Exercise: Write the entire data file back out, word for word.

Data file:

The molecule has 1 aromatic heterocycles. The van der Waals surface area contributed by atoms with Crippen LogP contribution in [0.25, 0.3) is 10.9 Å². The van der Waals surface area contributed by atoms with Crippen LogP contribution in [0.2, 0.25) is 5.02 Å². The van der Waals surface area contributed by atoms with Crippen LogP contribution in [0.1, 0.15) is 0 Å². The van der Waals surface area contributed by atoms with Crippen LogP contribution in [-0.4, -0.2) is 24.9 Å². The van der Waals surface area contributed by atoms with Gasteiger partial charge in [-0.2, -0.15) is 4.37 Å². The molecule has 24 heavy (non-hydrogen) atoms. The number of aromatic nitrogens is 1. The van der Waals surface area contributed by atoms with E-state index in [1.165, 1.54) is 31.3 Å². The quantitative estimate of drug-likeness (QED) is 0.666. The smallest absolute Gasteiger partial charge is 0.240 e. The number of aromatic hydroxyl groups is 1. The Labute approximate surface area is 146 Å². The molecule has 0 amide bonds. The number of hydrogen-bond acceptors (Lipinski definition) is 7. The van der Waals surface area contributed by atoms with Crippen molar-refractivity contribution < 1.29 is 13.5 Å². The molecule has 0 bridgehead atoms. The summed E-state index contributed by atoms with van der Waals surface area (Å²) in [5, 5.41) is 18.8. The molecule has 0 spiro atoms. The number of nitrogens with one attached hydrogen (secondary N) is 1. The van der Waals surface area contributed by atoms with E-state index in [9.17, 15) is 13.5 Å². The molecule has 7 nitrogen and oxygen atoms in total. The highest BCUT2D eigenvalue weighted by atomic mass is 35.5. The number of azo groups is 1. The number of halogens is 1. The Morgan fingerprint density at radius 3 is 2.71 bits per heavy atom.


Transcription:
The molecule has 1 aromatic heterocycles. The van der Waals surface area contributed by atoms with Crippen LogP contribution in [0.25, 0.3) is 10.9 Å². The van der Waals surface area contributed by atoms with Crippen LogP contribution in [0.2, 0.25) is 5.02 Å². The van der Waals surface area contributed by atoms with Crippen LogP contribution in [0.1, 0.15) is 0 Å². The van der Waals surface area contributed by atoms with Crippen LogP contribution in [-0.4, -0.2) is 24.9 Å². The van der Waals surface area contributed by atoms with Gasteiger partial charge in [-0.2, -0.15) is 4.37 Å². The molecule has 24 heavy (non-hydrogen) atoms. The number of aromatic nitrogens is 1. The van der Waals surface area contributed by atoms with E-state index in [1.165, 1.54) is 31.3 Å². The quantitative estimate of drug-likeness (QED) is 0.666. The smallest absolute Gasteiger partial charge is 0.240 e. The number of aromatic hydroxyl groups is 1. The Labute approximate surface area is 146 Å². The molecule has 0 amide bonds. The number of hydrogen-bond acceptors (Lipinski definition) is 7. The van der Waals surface area contributed by atoms with Crippen molar-refractivity contribution < 1.29 is 13.5 Å². The molecule has 0 bridgehead atoms. The summed E-state index contributed by atoms with van der Waals surface area (Å²) in [5, 5.41) is 18.8. The molecule has 0 spiro atoms. The number of nitrogens with one attached hydrogen (secondary N) is 1. The van der Waals surface area contributed by atoms with E-state index in [9.17, 15) is 13.5 Å². The molecule has 7 nitrogen and oxygen atoms in total. The highest BCUT2D eigenvalue weighted by atomic mass is 35.5. The number of azo groups is 1. The number of halogens is 1. The Morgan fingerprint density at radius 3 is 2.71 bits per heavy atom.